This is a story of how one can become a crazy cat lady, despite being categorically opposed to the concept, let alone the practice. In many ways, it’s a story just like A Christmas Carol or It’s a Wonderful Life, except instead of ending with people celebrating the true meaning of Christmas and the innate goodness of humanity, it ends with a woman feeding a bunch of cats in the freezing cold while talking to herself.
The tale began last summer when I returned home from vacation to discover a feral orange cat had given birth under my porch. The kittens were already scampering about—when they weren’t lying on top of one another in an orange heap—and Momma Cat was prowling around for food and bolting every time I attempted to investigate the situation (the underside of my porch is not particularly easy to access and bears an unfortunate resemblance to the Upside Down in Stranger Things).
Truth be told, I fervently wanted to ignore the entire situation, but my supportive friend group urged me not to with statements like, “If you don’t do something, those kittens will die and it will be all your fault.”
I found it hard to reconcile my lifelong status as an animal lover with the putative title Kitten Killer, so I asked around for tips and was directed toward the Santa Fe Animal Shelter and Humane Society’s Gatos de Santa Fe program (sfhumanesociety.org/our-programs/gatos-de-santa-fe).
The five-year-old free program is a Trap, Neuter, Return (TNR) initiative for the city’s feral cats. When kittens are involved, if they are young enough to be socialized, they’re put into foster care and then up for adoption. Adult cats are neutered and then re-released into their neighborhoods to continue being cats who no longer make more cats.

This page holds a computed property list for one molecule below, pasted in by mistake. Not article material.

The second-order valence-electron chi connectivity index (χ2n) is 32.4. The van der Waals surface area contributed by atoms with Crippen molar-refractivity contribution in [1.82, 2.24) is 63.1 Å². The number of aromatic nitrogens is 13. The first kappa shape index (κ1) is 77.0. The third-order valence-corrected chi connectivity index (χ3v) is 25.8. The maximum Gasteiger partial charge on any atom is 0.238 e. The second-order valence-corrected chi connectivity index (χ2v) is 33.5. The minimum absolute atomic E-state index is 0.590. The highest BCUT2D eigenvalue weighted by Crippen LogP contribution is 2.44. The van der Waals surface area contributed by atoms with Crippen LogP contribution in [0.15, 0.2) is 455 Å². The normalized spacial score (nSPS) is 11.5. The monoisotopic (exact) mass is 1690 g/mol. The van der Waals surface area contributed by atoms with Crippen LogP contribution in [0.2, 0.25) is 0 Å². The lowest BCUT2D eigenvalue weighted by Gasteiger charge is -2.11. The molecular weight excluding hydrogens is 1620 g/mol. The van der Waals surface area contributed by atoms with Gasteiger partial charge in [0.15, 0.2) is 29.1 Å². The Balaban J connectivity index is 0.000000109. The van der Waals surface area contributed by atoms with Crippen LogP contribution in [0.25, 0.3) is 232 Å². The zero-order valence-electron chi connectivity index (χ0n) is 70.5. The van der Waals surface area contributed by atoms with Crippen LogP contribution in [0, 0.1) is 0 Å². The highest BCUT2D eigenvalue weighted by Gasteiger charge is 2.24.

And so it was I found myself in my driveway at 5 am (prime cat-catching time, apparently) waiting for Gatos de Santa Fe’s Mike Mason (who has since retired) to meet me and set the traps. For the record, you don’t have to meet them—they will set the traps while you remain in bed—but I was worried he might have trouble locating the spot where Momma Cat and the kittens had decided to take up residence.
The trapping went on for a few days and, by the end of the week, Mason had caught all four kittens, Momma Cat and a male cat I decided was Baby Daddy. The kittens indeed went into foster care and I tracked them through the system until they were adopted.
But what to do about Momma Cat and Baby Daddy?
Mason told me they might decide my yard wasn’t safe and take off (what with the kidnapping and all), but they might not. He offhandedly suggested I might put some food out, noting they would particularly appreciate it post-surgery.
Fast forward six months to now, winter, where I am greeted by Momma Cat and Baby Daddy each day at 7:30 am as they await their food. “Greeted” is a bit of a stretch. They stand several feet away until I put their food out and run if I move even slightly toward them.
That’s OK. I don’t need love from random cats. I have a domesticated cat, Jasmine, whom I adopted five years ago from the shelter who spends most of her life trying to sit on my lap.
SF Animal Shelter Executive Director Jennifer Steketee, a veterinarian, says the Gatos de Santa Fe program “has dramatically changed the number of homeless cats in our community. The number of cats coming into the shelter has been drastically reduced.” As a result of increased space, the shelter has even been able to take cats from elsewhere.
Feral cats are very unlikely to ever become pets, she told me. But enlisting Gatos de Santa Fe is the humane option for helping cats who live outdoors, who will generally live longer lives if they are fixed, she says. And it’s better for the people living with feral cats, since spayed or neutered cats are less of a nuisance.
“Some people don’t like that male cats are peeing around their yard,” she says. “When they’re neutered, they don’t do it as much, so it can be a benefit to the homeowner. They also won’t have loud cat sex, and sometimes that’s annoying to people.” Are there people who do like male cats peeing in their yards and listening to loud cat sex? A story for another season …
If you, like me, have feral cats in the vicinity and want to help them stay healthy during the winter season, here are some tips:
- Ensure they have access to fresh water, which will freeze in the winter
- Create an insulated space for them (alleycat.org has several options, including the DIY variety)
- Set up a feeding station to keep food out of the elements, and heat up canned food and/or use heated electric bowls